Monday, December 27, 2010

There's room for one in the downstairs family room

There were three things Jack wanted for Christmas: Legos (as always), a camera, and an iPod touch. Well, 2 out of 3 ain't bad. No iPod this year. Santa's pockets aren't quite that deep, so Jack will probably have to buy his own like Taylor did.

I had worked really hard to try to convince Taylor she wasn't getting anything at all because she's been bad, but since she has actually not been all THAT bad, Santa came through with a few things, including the iTunes gift card, which was the only thing she had said she wanted. She also got a beautiful cedar chest that my dad built for her.

Addie wanted it all: Barbies, American Girl dolls . . . more barbies, more dolls . . . and a Snuggie. Our Santa is a sucker for a deal, so she got a knock-off Snuggie and a knock-off American Girl doll. She's too young yet to read/care about labels, which is just as well since our Santa isn't much for labels. She also got a scooter, which she promptly fell off on her way to her friend's house and skinned her knee. She is not the most graceful child in the world.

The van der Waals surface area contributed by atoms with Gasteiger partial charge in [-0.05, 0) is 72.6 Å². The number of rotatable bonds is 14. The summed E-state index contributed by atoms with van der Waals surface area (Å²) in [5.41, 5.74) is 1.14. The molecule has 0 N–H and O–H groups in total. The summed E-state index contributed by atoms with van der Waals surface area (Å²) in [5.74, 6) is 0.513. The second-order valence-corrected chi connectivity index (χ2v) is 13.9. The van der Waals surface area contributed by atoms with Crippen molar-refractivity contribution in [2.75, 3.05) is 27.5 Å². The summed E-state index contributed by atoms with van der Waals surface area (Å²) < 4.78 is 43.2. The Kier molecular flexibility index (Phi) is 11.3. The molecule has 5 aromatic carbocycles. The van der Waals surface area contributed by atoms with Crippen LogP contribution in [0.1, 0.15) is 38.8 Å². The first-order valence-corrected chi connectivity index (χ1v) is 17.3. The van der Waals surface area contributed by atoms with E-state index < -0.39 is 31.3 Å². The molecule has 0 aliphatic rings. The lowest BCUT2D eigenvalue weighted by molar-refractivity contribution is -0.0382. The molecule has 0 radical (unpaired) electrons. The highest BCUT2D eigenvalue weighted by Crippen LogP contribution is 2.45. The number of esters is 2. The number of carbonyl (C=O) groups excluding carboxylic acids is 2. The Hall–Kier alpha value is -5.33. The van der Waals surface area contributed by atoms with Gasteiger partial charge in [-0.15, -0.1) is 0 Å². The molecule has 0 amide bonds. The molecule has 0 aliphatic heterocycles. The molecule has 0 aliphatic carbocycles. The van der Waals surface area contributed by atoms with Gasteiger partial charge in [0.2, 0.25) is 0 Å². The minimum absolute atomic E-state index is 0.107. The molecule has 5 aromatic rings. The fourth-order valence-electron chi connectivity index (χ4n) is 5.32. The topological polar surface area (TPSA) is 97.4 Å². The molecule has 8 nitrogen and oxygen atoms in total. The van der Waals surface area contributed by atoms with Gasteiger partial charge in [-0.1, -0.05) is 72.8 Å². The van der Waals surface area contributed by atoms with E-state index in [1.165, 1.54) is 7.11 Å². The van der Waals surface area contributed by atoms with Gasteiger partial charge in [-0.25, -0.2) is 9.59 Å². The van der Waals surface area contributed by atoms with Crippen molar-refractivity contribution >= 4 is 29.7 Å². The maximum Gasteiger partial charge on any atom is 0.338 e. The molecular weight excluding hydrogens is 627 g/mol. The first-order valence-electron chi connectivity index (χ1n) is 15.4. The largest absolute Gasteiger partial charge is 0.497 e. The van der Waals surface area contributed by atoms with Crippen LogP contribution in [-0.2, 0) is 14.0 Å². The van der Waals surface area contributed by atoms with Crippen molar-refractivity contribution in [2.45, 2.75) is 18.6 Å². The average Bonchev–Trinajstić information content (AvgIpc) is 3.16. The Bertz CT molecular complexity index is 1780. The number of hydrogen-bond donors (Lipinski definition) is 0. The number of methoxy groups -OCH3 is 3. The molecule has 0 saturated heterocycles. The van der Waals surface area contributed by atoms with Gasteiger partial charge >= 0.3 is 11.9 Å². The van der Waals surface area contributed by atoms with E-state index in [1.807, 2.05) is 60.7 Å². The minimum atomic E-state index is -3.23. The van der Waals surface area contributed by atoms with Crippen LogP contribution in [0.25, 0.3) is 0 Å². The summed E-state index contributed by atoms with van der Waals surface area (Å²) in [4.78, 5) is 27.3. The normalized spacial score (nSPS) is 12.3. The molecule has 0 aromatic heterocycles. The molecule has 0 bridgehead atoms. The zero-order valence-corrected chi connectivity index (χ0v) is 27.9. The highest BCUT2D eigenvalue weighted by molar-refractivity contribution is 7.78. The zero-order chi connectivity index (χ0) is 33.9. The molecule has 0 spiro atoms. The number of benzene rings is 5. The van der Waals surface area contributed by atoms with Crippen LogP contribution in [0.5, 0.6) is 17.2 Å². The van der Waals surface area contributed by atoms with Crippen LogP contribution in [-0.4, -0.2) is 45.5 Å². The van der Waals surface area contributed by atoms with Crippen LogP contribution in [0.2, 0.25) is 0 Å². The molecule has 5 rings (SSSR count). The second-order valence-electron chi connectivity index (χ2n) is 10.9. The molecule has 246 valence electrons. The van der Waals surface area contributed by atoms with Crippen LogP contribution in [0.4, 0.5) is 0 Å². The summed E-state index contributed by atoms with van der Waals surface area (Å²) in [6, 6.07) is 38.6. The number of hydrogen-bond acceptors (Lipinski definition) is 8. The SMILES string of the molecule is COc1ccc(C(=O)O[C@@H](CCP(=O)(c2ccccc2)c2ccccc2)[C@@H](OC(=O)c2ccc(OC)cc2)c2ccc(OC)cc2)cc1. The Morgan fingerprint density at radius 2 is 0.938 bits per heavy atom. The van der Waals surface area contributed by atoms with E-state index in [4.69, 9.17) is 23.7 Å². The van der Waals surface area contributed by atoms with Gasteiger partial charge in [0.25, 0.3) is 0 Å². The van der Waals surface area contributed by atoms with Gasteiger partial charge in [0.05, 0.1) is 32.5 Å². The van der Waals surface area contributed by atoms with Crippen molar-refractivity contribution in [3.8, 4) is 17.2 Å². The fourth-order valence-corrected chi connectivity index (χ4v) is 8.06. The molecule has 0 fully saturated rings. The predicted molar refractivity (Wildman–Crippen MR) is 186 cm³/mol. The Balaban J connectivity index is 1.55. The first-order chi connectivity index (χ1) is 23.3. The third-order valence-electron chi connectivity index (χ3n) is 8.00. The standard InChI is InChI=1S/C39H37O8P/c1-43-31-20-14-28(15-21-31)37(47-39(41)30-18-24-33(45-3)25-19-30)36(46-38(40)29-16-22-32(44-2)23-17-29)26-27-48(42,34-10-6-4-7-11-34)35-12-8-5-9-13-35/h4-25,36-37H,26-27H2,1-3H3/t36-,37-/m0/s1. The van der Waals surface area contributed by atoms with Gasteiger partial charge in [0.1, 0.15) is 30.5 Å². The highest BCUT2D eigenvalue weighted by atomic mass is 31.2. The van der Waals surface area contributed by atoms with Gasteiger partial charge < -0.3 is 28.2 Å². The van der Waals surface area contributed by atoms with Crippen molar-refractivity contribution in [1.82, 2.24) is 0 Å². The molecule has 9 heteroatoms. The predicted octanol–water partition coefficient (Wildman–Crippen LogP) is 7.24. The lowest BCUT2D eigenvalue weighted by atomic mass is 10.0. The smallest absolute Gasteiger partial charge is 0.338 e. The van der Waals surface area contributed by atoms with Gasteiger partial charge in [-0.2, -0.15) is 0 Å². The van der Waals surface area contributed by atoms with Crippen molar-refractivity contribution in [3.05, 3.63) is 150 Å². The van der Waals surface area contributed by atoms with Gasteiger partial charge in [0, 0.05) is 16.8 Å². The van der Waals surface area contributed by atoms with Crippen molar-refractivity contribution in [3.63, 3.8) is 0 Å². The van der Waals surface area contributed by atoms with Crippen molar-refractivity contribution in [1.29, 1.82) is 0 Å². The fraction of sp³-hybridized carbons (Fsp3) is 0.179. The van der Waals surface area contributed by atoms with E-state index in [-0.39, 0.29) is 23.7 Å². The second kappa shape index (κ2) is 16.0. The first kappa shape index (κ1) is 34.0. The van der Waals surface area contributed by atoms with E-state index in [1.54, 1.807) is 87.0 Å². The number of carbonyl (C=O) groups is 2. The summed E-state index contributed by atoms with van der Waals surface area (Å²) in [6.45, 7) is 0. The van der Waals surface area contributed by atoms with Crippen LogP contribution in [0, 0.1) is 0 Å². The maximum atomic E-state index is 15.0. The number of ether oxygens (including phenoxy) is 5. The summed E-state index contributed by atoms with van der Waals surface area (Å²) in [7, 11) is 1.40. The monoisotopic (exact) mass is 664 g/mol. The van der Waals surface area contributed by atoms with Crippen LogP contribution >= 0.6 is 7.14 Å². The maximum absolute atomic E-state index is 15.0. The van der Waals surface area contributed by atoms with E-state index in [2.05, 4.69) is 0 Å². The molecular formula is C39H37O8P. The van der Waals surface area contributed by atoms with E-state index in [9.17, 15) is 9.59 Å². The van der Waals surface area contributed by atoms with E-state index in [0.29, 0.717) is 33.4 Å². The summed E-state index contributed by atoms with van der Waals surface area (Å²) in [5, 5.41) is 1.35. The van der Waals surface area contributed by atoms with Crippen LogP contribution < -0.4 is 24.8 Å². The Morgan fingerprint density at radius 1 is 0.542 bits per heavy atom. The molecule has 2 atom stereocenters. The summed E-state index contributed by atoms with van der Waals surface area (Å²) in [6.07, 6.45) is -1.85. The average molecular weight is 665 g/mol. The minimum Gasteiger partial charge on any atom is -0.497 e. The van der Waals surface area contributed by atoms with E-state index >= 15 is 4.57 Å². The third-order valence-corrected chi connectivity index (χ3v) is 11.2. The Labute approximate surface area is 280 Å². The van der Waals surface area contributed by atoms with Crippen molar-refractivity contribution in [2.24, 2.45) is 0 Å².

Jack got one of those paddles with the little ball on a string, which kept him and us quite entertained all morning, since he is not good at it. The little ball lit up when it got hit (it didn't light up a lot since Jack was mostly flailing about rather than hitting it) but it looked pretty cool.

The kids even played a board game nicely together . . . for a little while. Before the game ended Taylor got bored and quit. Her punishment for ruining it for everyone was that she had to clean it all up. I guess she didn't learn her lesson, because she pulled the same stunt the next day.